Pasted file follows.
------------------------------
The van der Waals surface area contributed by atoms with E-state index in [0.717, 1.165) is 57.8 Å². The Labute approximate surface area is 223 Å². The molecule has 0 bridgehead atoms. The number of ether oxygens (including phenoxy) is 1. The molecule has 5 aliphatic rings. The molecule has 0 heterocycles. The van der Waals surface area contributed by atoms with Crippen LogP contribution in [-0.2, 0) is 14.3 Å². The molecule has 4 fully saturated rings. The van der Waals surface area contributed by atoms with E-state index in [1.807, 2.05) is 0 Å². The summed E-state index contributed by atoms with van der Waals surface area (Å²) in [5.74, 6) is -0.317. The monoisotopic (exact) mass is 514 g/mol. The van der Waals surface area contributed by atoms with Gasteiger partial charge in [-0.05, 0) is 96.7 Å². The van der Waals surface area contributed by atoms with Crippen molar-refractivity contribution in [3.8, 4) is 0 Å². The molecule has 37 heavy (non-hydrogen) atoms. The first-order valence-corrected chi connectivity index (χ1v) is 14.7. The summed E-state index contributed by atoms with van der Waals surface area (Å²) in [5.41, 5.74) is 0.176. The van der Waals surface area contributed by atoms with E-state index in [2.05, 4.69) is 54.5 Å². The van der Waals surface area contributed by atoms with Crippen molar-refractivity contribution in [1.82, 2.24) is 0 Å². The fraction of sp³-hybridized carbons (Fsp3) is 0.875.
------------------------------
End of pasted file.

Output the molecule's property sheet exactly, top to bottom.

The van der Waals surface area contributed by atoms with E-state index in [0.717, 1.165) is 57.8 Å². The Labute approximate surface area is 223 Å². The molecule has 0 bridgehead atoms. The number of ether oxygens (including phenoxy) is 1. The molecule has 5 aliphatic rings. The molecule has 0 heterocycles. The van der Waals surface area contributed by atoms with Crippen LogP contribution in [-0.2, 0) is 14.3 Å². The molecule has 4 fully saturated rings. The van der Waals surface area contributed by atoms with E-state index in [1.807, 2.05) is 0 Å². The summed E-state index contributed by atoms with van der Waals surface area (Å²) in [5.74, 6) is -0.317. The monoisotopic (exact) mass is 514 g/mol. The van der Waals surface area contributed by atoms with Gasteiger partial charge in [-0.05, 0) is 96.7 Å². The van der Waals surface area contributed by atoms with Crippen molar-refractivity contribution in [3.8, 4) is 0 Å². The molecule has 37 heavy (non-hydrogen) atoms. The first-order valence-corrected chi connectivity index (χ1v) is 14.7. The summed E-state index contributed by atoms with van der Waals surface area (Å²) in [5.41, 5.74) is 0.176. The van der Waals surface area contributed by atoms with E-state index in [2.05, 4.69) is 54.5 Å². The van der Waals surface area contributed by atoms with Crippen molar-refractivity contribution in [1.82, 2.24) is 0 Å². The fraction of sp³-hybridized carbons (Fsp3) is 0.875.